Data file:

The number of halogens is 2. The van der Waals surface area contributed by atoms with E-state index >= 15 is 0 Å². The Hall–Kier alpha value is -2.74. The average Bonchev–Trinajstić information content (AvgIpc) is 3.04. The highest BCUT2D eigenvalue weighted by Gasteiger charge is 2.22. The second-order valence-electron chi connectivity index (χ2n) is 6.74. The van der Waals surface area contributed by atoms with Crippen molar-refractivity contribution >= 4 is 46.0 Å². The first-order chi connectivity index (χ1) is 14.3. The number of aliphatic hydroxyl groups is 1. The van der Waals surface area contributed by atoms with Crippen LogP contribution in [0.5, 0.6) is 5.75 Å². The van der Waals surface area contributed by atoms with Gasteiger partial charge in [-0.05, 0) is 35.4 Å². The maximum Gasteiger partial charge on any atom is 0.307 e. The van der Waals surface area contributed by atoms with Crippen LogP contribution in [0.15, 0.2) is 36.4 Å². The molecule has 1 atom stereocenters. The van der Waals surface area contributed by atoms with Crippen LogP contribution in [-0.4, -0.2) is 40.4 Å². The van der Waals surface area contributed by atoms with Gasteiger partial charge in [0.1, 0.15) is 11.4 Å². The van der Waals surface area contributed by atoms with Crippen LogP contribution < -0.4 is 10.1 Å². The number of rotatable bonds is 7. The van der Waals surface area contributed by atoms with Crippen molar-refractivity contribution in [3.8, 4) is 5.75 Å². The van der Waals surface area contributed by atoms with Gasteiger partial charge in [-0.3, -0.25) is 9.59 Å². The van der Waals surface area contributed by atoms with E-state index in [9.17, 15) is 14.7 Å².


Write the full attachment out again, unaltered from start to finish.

The number of halogens is 2. The van der Waals surface area contributed by atoms with E-state index >= 15 is 0 Å². The Hall–Kier alpha value is -2.74. The average Bonchev–Trinajstić information content (AvgIpc) is 3.04. The highest BCUT2D eigenvalue weighted by Gasteiger charge is 2.22. The second-order valence-electron chi connectivity index (χ2n) is 6.74. The van der Waals surface area contributed by atoms with Crippen molar-refractivity contribution >= 4 is 46.0 Å². The first-order chi connectivity index (χ1) is 14.3. The number of aliphatic hydroxyl groups is 1. The van der Waals surface area contributed by atoms with Crippen LogP contribution in [0.5, 0.6) is 5.75 Å². The van der Waals surface area contributed by atoms with Gasteiger partial charge in [-0.05, 0) is 35.4 Å². The maximum Gasteiger partial charge on any atom is 0.307 e. The van der Waals surface area contributed by atoms with Crippen LogP contribution in [0.15, 0.2) is 36.4 Å². The molecule has 1 atom stereocenters. The van der Waals surface area contributed by atoms with Crippen LogP contribution in [-0.4, -0.2) is 40.4 Å². The van der Waals surface area contributed by atoms with Gasteiger partial charge in [0.1, 0.15) is 11.4 Å². The van der Waals surface area contributed by atoms with Crippen LogP contribution < -0.4 is 10.1 Å². The number of rotatable bonds is 7. The van der Waals surface area contributed by atoms with Crippen molar-refractivity contribution in [3.8, 4) is 5.75 Å². The van der Waals surface area contributed by atoms with Gasteiger partial charge in [-0.3, -0.25) is 9.59 Å². The van der Waals surface area contributed by atoms with E-state index in [9.17, 15) is 14.7 Å².